Thursday, 9 July 2009

David Williams hails Labour's contribution to fight against global poverty

David Williams, Labour's Parliamentary Candidate for Crewe and Nantwich, today welcomed plans to spend more UK overseas aid on helping poor people in states affected by conflict. The new policy was unveiled in a White Paper published by Labour’s International Development Secretary, Douglas Alexander today.

The DFID White Paper commits the UK Government to meeting the UN goal of 0.7% in aid spending and on achieving the UN’s Millennium Development Goals on poverty, hunger, disease, maternal health, and schools. It also sets out new priorities, including:

• making sure every pound of UK aid is spent well

• helping poor countries adapt to climate change and grow their economies in a low carbon way

• providing economic opportunities for 7.5 million people in states affected by conflict, training police forces, setting up law courts and giving priority to measures to tackle violence against women

• boosting support for democratic politics, including peaceful, free and fair elections

• more than doubling partnerships with local charities, faith groups, trade unions and ethical businesses

David Williams said, “People in Crewe and Nantwich can be proud that the Labour Government is leading the world with it’s commitment to the poorest. At a time when some are questioning whether we should be cutting our aid budget, Labour is committed to investment for social justice both at home and abroad.”

Since 1997, Labour has helped lift 3 million people out of poverty each year. The proportion of the world’s population living in poverty has fallen from a third to a quarter. Labour created the Department for International Development in 1997. DFID is now acknowledged by the OECD not just as the best aid administration in the world but as an outstanding development agency.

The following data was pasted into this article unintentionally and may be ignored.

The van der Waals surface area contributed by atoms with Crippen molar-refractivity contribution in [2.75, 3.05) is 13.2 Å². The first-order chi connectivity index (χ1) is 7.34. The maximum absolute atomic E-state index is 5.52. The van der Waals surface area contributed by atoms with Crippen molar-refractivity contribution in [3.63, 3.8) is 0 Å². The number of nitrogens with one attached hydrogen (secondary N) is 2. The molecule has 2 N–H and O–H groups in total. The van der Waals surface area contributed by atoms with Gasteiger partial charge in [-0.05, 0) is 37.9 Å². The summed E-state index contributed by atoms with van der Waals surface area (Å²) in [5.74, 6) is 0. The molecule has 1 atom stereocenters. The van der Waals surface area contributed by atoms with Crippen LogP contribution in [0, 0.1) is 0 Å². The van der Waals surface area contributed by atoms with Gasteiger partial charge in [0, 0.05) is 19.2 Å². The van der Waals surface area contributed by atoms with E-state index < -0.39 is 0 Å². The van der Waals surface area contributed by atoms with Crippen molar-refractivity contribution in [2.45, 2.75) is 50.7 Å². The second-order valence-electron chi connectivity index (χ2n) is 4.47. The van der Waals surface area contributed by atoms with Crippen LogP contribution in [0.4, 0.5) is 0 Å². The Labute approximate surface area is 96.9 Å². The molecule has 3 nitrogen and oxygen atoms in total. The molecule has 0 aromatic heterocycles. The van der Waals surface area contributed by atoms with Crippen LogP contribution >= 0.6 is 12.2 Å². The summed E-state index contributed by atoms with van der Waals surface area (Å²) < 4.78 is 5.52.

Tony Blair and Gordon Brown led the G8 through the Gleneagles process in 2005, at the time of Make Poverty History and Live 8, cementing international commitments to aid, debt relief and development. At the London G20 summit, Gordon Brown made sure the poor were at the heart of the global response to the economic crisis.

Labour has kept promises on aid. We are on track to reach this historic UN target of 0.7% of national income by 2013. Britain is now regarded as the leader on aid effectiveness in the G7. We have provided leadership on climate change, proposing a global fund of $100bn to support the world’s poorest, who will be hit worst and first.

Building our common future - DfID White Paper

Picture: Kamla is from a drought affected region in India. She is the first woman trained as a solar engineer in Rajasthan. Photo: Robert Wallis/Panos Pictures

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